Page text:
Amy and I arrived at Sears Fine Foods before Kyra and ordered a basket of calamari.
“So this is like octopus?” she said when it arrived.
She grimaced and said, “Are they like…tentacles?”
“Yes, but taste one. It’s delicious. Here,” I said, squeezing lemon juice over the calamari and grabbing one. It was crisp and steaming hot. “Dip it in the marinara sauce like this,” I said, dipping and stuffing it hungrily into my mouth. “Oh my God, that is really good.”
She made a yucky face but picked out a small piece, dipped it, looked at it for a moment, then nibbled it. Her face changed into a hopeful raise of the eyebrows, and she popped the rest into her mouth. “That shit’s pretty good,” she said after swallowing and grabbing for another.
When I arrived at home, Amy was cooking dinner. She did not seem to notice me coming in, so I went into the kitchen to say hello. She did not look up.
“What’s up?” I asked.
“Nothing much. I just told someone that I was in love with them, and they stomped all over my heart. No big deal.”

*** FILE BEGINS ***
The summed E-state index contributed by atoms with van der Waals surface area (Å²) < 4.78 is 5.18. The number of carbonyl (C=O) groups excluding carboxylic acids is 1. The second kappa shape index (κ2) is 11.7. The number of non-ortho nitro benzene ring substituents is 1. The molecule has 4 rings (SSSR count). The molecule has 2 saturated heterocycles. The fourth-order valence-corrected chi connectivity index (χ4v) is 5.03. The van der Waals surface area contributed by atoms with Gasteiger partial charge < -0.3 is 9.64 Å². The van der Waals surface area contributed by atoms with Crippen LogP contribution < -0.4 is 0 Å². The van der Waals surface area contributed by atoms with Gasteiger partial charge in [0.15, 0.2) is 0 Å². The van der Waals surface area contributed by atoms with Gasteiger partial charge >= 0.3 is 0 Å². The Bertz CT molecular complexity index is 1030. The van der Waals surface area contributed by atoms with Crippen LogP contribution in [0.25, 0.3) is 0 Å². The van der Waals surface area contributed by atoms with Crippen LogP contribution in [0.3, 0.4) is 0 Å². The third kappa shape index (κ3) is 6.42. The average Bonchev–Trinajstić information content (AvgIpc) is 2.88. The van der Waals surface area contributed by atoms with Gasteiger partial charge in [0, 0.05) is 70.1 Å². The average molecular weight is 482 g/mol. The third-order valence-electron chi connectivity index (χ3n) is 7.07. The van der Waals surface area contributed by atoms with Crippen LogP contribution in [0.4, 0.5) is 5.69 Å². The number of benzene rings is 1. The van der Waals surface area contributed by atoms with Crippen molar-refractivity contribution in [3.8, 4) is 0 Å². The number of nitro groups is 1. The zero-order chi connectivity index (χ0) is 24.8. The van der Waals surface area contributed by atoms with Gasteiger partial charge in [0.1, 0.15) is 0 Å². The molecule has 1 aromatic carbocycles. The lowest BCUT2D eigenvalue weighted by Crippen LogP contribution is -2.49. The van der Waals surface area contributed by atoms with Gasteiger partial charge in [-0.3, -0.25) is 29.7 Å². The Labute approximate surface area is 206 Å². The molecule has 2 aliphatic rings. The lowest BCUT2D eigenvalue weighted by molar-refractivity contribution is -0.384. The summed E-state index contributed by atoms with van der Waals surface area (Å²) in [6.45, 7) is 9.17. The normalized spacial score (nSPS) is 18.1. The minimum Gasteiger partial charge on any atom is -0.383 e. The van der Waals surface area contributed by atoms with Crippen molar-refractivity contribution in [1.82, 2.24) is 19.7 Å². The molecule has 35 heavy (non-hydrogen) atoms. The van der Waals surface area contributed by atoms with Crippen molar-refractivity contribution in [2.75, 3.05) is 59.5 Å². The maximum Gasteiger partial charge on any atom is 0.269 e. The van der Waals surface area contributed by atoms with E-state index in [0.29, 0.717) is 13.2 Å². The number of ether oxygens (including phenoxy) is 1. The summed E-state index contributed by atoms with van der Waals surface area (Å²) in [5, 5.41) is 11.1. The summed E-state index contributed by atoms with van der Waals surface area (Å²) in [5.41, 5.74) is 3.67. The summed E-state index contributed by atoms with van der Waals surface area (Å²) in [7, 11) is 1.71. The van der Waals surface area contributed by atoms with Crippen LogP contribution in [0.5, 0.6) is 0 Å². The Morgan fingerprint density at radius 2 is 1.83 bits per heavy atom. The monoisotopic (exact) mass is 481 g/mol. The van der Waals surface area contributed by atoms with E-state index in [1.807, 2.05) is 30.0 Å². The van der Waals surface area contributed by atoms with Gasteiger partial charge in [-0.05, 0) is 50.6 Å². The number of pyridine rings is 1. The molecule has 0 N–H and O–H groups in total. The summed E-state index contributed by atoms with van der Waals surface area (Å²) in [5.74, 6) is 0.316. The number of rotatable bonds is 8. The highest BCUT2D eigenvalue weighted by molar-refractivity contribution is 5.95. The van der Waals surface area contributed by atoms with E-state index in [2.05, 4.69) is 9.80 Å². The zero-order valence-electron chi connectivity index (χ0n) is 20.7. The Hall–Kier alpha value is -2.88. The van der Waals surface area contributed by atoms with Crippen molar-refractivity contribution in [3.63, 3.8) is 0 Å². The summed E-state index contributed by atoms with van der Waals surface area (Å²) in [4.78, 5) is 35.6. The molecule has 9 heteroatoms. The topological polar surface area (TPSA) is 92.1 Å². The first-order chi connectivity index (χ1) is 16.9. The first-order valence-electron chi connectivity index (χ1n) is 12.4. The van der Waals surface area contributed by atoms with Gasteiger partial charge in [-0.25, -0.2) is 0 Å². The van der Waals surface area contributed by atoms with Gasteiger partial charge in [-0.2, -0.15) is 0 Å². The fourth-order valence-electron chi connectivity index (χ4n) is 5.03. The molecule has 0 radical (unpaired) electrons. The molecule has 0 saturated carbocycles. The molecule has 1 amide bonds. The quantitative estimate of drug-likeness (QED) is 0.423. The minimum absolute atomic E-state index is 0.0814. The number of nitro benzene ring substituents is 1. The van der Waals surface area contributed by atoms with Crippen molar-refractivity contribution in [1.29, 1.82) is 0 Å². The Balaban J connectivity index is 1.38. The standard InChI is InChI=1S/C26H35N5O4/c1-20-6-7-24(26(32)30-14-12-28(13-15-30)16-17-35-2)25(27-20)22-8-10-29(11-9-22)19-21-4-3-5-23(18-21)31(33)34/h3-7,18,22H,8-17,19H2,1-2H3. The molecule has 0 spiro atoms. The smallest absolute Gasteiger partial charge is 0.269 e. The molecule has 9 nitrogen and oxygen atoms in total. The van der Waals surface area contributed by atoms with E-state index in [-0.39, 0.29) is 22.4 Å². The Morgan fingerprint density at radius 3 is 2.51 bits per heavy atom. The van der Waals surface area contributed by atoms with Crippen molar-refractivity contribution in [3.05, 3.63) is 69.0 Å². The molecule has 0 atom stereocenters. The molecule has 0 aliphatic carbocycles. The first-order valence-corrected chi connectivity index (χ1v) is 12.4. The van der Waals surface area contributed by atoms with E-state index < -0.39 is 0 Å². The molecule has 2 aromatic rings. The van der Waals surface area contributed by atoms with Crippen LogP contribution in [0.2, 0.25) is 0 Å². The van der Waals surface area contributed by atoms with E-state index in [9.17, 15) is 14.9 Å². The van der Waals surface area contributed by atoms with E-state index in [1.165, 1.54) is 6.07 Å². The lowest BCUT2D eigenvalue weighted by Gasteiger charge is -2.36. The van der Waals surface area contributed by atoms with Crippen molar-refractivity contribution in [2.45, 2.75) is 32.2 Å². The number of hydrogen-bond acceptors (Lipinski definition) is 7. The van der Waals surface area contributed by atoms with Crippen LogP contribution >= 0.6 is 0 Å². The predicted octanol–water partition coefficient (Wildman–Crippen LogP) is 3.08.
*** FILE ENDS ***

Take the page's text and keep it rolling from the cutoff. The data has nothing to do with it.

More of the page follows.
I went to the cabinet out of habit to pour a drink and found it empty. It occurred to me that this could be harder than I expected. I needed some relief.
“You don’t want to be in a relationship with me, Amy.”
“I’m already in a relationship with you, James.”
“You know what I mean.”
She went quiet and stirred the chili on the stove.
“Look, I need to make a call,” I said.
I grabbed a pack of cigarettes and my lighter, went outside, and started looking for my phone contacts for George. I found it, but I hesitated. It was around dinner time; I didn’t want to disturb him. Instead, I lit a cigarette and took a few drags, hoping for some sort of relief. I hadn’t smoked all day, and the buzz came on strong, but it didn’t last. It wasn’t the same. I thought of the pills and realized that I hadn’t thrown them away with the booze. My arm had pretty much healed, and I was no longer in any pain from the accident, but it was medicine. How could medicine be bad? I thought, but even in my thinking, I could see the flaw. These were the same pills that got me into the hospital just days before. I finished up my cigarette and stamped it out on the sidewalk, then walked inside. Amy was not in the kitchen. I found the bottle of pills, and there were only a few left. Not enough to do any significant damage. I thought hard for a moment about what it would feel to take them. It would take the edge off my discomfort; give me some relief.